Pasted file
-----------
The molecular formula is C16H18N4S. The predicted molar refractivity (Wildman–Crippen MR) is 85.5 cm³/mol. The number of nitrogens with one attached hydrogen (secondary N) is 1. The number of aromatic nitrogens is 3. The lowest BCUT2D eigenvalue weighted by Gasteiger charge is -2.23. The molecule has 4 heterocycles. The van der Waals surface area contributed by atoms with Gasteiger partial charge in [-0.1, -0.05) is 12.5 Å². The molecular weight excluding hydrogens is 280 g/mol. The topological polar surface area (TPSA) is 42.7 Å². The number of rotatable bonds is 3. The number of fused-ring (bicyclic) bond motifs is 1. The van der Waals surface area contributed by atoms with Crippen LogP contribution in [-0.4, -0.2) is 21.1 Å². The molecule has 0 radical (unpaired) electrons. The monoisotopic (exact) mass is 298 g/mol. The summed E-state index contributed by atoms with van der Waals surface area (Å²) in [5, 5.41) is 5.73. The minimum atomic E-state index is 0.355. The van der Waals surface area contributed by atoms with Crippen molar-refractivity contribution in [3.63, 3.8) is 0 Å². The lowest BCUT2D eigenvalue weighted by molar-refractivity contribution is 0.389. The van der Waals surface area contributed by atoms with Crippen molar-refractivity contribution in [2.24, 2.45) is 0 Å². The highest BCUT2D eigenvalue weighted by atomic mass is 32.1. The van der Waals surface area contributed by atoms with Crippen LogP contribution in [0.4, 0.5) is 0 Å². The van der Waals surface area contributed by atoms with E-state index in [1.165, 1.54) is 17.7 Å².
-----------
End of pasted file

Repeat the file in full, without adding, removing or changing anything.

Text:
The molecular formula is C16H18N4S. The predicted molar refractivity (Wildman–Crippen MR) is 85.5 cm³/mol. The number of nitrogens with one attached hydrogen (secondary N) is 1. The number of aromatic nitrogens is 3. The lowest BCUT2D eigenvalue weighted by Gasteiger charge is -2.23. The molecule has 4 heterocycles. The van der Waals surface area contributed by atoms with Gasteiger partial charge in [-0.1, -0.05) is 12.5 Å². The molecular weight excluding hydrogens is 280 g/mol. The topological polar surface area (TPSA) is 42.7 Å². The number of rotatable bonds is 3. The number of fused-ring (bicyclic) bond motifs is 1. The van der Waals surface area contributed by atoms with Crippen LogP contribution in [-0.4, -0.2) is 21.1 Å². The molecule has 0 radical (unpaired) electrons. The monoisotopic (exact) mass is 298 g/mol. The summed E-state index contributed by atoms with van der Waals surface area (Å²) in [5, 5.41) is 5.73. The minimum atomic E-state index is 0.355. The van der Waals surface area contributed by atoms with Crippen molar-refractivity contribution in [3.63, 3.8) is 0 Å². The lowest BCUT2D eigenvalue weighted by molar-refractivity contribution is 0.389. The van der Waals surface area contributed by atoms with Crippen molar-refractivity contribution in [2.24, 2.45) is 0 Å². The highest BCUT2D eigenvalue weighted by atomic mass is 32.1. The van der Waals surface area contributed by atoms with Crippen LogP contribution in [0.4, 0.5) is 0 Å². The van der Waals surface area contributed by atoms with E-state index in [1.165, 1.54) is 17.7 Å².